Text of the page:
“The Most Important Thing,” Ensign, Oct. 1999, 18–19
After I was called to teach a single-adult Gospel Doctrine class, I found that when I diligently studied the scriptures and asked Heavenly Father to open my understanding, I was able to teach with the influence of the Holy Ghost. Around that same time, I was involved in a long-distance relationship with a man I thought could be the one I would marry. When a wonderful job opportunity arose near where he lived, I felt my prayers were answered. Soon I was living by myself in a tiny apartment over 300 miles away from my family and friends. However, to my dismay this man decided to end our relationship.
During the next few weeks, I knelt in prayer several times a day. It scared me to find myself fighting fear, despair, and depression harder than I ever had before. Part of me wanted to give up and return home to the security of my family and my old job. I pleaded with Heavenly Father to help me find some way to pull myself upward again and keep my mind off my problems and fears.
Before long, a new single-adult ward was created in that area. One Sunday, as I sat numbly in sacrament meeting while the new bishop read aloud some callings, a thought made me sit up straight: Hadn’t I been truly happy and invigorated when I was serving as a Sunday School teacher? I began praying for Heavenly Father to help the bishopric know how much I needed such a calling in my life again.
As I prayed, however, I worried that it was selfish to ask for my favorite calling. I also worried that the bishopric didn’t know me well enough to think of me for a teaching position. But I felt a strong desire to serve others with my teaching gift, and I believed that teaching would help me overcome my discouragement.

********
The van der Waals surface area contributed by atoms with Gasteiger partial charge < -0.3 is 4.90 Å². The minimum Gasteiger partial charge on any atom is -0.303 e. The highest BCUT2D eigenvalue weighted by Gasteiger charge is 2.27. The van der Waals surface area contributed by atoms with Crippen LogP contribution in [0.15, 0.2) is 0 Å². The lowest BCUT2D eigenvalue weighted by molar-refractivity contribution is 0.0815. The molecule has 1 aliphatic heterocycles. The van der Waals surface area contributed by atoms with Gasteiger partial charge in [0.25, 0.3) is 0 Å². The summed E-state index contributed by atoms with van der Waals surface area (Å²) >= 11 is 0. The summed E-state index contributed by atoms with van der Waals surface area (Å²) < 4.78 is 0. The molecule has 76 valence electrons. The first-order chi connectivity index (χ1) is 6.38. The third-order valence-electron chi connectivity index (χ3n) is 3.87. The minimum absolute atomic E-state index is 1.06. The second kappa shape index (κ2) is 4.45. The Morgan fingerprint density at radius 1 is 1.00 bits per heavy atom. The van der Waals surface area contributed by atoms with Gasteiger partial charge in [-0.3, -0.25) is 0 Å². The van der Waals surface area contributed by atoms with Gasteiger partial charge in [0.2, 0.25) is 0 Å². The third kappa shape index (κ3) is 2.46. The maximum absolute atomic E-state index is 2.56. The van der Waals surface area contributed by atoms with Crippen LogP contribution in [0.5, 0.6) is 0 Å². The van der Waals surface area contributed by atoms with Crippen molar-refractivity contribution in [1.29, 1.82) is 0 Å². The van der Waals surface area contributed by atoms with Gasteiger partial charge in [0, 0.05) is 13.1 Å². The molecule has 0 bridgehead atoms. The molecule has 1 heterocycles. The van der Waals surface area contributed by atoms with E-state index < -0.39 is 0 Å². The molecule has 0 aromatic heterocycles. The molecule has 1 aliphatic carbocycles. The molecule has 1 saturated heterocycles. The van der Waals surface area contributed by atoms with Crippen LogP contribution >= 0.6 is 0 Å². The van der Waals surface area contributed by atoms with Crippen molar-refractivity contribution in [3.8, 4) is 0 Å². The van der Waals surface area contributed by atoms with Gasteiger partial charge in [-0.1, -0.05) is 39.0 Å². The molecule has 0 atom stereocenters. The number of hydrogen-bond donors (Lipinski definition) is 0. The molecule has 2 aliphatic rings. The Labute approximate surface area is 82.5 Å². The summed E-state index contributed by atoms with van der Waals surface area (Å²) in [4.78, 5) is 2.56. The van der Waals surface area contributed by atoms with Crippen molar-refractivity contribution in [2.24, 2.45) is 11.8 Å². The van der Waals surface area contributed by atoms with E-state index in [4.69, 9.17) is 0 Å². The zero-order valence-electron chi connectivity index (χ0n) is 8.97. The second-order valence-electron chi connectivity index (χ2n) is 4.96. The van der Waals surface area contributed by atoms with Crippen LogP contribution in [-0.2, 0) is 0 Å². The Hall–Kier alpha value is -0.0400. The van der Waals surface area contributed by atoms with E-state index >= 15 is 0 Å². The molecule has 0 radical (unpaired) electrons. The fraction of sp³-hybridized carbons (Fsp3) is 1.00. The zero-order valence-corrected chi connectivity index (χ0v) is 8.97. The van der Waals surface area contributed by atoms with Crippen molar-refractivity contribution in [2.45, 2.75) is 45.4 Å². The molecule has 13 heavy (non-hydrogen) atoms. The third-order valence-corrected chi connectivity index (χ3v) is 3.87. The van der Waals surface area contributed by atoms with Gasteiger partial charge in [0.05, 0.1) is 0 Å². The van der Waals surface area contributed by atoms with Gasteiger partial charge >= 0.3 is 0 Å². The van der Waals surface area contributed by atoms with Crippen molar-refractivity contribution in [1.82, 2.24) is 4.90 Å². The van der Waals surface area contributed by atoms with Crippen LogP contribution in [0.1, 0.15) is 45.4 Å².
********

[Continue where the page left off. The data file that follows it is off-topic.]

Two weeks went by, and it seemed to me that all the callings in the new ward were filled. I tried to console myself with the fact that at least I’d had something good to hope for, which had helped me somewhat to keep my fearful thoughts at bay. When I received a phone call to meet with a bishopric counselor, I felt happy to have any calling extended to me.
“We’ve prayed a lot about our teachers in this new ward,” the counselor said. “We feel strongly that we need to ask if you’d be willing to accept a calling to be one of the Sunday School teachers.”
I was surprised, thrilled, and grateful. As I immersed myself in Sunday School, my problems seemed to shrink into a more manageable size rather than loom over me like a prospective avalanche. I soon realized the most important thing about Sunday School: This is the one meeting each week in which we all gather together as brothers and sisters in the Church and both listen and share as we explore the scriptures and the gospel. I love what happens when class members add to what a teacher prepares, which helps the Spirit edify everyone. I’m grateful for Sunday School!—Kay Lynn Mangum, St. George, Utah